Over 600 local elected officials back Obama's coal rules

More than 600 locally elected officials across the U.S. encouraged President Obama to continue pushing his climate agenda and pledged their support in implementing it.

The letter sent to Obama on Thursday backed the president's contentious rules for new and existing power plants, which the administration is working to finish before Obama's term ends.

“We can help you achieve the key pillars of your plan to reduce carbon pollution, especially the first-ever national limits on carbon pollution from power plants,” the letter reads.

Nationally, Republican lawmakers from coal-heavy states often argue the new rules, which seek to limit carbon emissions, would hurt local economies and kill energy jobs.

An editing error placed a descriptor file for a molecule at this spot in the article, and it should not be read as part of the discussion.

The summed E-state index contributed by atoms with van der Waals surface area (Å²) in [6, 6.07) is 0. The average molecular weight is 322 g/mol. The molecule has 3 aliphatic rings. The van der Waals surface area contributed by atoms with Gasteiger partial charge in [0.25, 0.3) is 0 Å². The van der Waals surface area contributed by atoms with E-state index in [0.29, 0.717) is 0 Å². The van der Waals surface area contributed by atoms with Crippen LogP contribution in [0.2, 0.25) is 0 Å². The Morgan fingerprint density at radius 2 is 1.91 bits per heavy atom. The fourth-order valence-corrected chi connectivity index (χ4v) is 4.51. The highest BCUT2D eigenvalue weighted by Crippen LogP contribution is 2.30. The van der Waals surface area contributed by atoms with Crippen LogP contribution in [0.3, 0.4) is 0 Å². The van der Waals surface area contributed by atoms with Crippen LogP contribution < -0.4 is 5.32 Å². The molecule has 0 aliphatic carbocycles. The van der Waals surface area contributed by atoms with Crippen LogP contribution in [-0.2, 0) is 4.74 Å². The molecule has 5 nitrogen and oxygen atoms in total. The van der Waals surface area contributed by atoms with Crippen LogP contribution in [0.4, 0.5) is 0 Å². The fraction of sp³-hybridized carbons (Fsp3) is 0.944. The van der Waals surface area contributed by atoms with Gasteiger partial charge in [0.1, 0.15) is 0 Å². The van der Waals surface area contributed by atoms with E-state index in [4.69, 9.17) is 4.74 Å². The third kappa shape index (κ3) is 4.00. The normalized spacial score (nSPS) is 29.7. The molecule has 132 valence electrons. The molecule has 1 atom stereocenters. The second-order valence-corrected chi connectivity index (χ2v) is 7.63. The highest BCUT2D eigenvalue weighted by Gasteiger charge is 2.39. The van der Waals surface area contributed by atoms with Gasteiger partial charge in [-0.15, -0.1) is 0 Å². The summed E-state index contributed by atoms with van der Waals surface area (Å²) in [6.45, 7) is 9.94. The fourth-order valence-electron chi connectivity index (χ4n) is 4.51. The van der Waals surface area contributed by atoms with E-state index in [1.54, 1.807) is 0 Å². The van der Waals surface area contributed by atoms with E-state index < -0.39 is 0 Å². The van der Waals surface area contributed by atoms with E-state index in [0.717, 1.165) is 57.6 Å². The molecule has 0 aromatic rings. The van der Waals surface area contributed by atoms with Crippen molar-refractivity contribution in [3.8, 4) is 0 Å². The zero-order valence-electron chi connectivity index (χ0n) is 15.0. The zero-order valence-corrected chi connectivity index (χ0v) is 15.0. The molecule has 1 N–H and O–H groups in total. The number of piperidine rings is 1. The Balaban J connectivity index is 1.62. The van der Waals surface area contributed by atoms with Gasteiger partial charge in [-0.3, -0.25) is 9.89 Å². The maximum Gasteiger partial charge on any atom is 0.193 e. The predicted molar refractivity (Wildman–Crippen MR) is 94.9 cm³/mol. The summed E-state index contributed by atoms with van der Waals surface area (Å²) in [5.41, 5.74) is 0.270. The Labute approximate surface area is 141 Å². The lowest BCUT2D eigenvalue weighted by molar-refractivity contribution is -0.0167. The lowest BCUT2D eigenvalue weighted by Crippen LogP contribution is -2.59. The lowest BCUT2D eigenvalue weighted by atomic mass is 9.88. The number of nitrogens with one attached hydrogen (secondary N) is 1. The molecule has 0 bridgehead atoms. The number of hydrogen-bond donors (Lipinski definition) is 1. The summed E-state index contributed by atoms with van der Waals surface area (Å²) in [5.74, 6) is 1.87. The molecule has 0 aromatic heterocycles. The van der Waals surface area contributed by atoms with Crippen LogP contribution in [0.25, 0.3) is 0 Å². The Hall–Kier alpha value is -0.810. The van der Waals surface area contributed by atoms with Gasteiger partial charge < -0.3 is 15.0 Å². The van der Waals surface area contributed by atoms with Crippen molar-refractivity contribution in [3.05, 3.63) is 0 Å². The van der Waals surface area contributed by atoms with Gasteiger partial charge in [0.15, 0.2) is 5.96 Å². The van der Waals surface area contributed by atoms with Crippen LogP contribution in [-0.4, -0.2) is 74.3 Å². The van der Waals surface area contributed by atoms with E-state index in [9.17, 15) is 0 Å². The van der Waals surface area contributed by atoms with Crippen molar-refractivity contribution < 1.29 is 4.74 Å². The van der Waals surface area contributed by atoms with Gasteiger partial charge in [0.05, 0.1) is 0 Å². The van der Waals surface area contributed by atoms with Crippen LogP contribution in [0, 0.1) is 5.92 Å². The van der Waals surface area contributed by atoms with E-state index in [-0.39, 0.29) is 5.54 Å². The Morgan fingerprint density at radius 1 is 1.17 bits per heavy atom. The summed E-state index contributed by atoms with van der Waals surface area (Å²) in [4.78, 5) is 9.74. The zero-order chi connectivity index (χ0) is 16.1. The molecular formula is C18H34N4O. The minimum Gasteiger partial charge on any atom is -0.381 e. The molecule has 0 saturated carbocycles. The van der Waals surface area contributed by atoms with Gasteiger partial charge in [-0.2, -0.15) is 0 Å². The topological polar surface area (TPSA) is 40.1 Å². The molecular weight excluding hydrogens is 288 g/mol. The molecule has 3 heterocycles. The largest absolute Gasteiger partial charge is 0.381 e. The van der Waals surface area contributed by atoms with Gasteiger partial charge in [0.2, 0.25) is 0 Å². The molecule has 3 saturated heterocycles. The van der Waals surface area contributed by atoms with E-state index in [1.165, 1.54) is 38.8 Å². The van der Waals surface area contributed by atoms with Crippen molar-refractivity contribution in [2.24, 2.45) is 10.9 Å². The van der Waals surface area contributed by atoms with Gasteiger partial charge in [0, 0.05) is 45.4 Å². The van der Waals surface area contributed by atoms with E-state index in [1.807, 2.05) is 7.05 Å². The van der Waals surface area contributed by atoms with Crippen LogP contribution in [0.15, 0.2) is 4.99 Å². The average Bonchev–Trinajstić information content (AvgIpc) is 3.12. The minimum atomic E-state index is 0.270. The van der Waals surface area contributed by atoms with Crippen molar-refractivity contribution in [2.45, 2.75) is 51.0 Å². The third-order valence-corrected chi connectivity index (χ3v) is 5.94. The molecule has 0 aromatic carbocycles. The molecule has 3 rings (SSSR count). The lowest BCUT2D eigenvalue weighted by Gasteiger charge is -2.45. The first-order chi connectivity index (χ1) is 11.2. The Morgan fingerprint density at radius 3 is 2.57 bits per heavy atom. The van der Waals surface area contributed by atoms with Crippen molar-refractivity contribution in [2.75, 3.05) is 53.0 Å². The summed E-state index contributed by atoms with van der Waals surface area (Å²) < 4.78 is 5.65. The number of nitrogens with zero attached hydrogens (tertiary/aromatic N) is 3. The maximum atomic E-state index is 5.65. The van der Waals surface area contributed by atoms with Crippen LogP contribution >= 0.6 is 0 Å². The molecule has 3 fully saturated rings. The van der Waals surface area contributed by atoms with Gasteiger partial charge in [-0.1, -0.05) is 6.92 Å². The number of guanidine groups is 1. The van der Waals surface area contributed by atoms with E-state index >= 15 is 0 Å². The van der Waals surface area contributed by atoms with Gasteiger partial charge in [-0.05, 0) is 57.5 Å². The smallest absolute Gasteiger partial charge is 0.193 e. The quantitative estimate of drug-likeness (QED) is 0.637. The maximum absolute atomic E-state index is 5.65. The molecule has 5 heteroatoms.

However, state lawmakers, local council members, and others all signed onto the letter praising Obama's efforts and pressing him to not give up.

"As you know, the many communities that we represent are already feeling the effects of climate change now," the letter states.

Signatories include elected officials from Florida, Iowa, Maine, Colorado, North Carolina and Texas.

In less than two weeks the administration is expected to unveil its proposal to limit carbon emissions from existing coal-fired power plants, which Obama has indicated he may personally announce.

The letter, circulated by a coalition of national environmental groups, comes one day after seven Senate Democrats called on Obama to reconsider his rule for new power plants.